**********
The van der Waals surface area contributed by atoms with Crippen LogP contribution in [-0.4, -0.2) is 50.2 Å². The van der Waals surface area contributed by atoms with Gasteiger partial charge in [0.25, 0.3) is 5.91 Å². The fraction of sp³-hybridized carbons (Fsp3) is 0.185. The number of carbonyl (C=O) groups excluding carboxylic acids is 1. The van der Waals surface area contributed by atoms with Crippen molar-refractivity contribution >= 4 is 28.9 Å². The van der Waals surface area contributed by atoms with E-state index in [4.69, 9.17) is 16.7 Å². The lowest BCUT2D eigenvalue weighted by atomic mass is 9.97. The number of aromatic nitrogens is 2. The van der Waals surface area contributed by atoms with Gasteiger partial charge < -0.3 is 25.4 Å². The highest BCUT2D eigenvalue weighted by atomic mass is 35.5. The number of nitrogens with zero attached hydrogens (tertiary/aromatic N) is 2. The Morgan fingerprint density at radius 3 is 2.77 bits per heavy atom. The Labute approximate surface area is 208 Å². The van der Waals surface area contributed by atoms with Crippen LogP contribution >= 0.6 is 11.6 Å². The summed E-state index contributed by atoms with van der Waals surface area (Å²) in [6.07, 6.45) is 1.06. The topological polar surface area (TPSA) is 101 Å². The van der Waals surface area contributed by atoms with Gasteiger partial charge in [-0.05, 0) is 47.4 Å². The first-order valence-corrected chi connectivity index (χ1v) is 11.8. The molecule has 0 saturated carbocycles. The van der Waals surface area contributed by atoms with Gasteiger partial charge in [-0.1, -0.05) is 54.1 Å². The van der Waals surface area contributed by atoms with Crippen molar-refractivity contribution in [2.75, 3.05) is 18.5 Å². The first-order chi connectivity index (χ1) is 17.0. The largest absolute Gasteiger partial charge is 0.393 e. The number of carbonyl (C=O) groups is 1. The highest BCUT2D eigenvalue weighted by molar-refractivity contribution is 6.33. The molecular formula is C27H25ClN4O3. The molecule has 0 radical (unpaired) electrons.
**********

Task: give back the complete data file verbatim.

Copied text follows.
The van der Waals surface area contributed by atoms with Crippen LogP contribution in [-0.4, -0.2) is 50.2 Å². The van der Waals surface area contributed by atoms with Gasteiger partial charge in [0.25, 0.3) is 5.91 Å². The fraction of sp³-hybridized carbons (Fsp3) is 0.185. The number of carbonyl (C=O) groups excluding carboxylic acids is 1. The van der Waals surface area contributed by atoms with Crippen molar-refractivity contribution >= 4 is 28.9 Å². The van der Waals surface area contributed by atoms with E-state index in [4.69, 9.17) is 16.7 Å². The lowest BCUT2D eigenvalue weighted by atomic mass is 9.97. The number of aromatic nitrogens is 2. The van der Waals surface area contributed by atoms with Gasteiger partial charge < -0.3 is 25.4 Å². The highest BCUT2D eigenvalue weighted by atomic mass is 35.5. The number of nitrogens with zero attached hydrogens (tertiary/aromatic N) is 2. The Morgan fingerprint density at radius 3 is 2.77 bits per heavy atom. The Labute approximate surface area is 208 Å². The van der Waals surface area contributed by atoms with Crippen LogP contribution >= 0.6 is 11.6 Å². The summed E-state index contributed by atoms with van der Waals surface area (Å²) in [6.07, 6.45) is 1.06. The topological polar surface area (TPSA) is 101 Å². The van der Waals surface area contributed by atoms with Gasteiger partial charge in [-0.05, 0) is 47.4 Å². The first-order valence-corrected chi connectivity index (χ1v) is 11.8. The molecule has 0 saturated carbocycles. The van der Waals surface area contributed by atoms with Gasteiger partial charge in [-0.1, -0.05) is 54.1 Å². The van der Waals surface area contributed by atoms with Crippen molar-refractivity contribution in [2.75, 3.05) is 18.5 Å². The first-order chi connectivity index (χ1) is 17.0. The largest absolute Gasteiger partial charge is 0.393 e. The number of carbonyl (C=O) groups is 1. The highest BCUT2D eigenvalue weighted by molar-refractivity contribution is 6.33. The molecular formula is C27H25ClN4O3. The molecule has 0 radical (unpaired) electrons.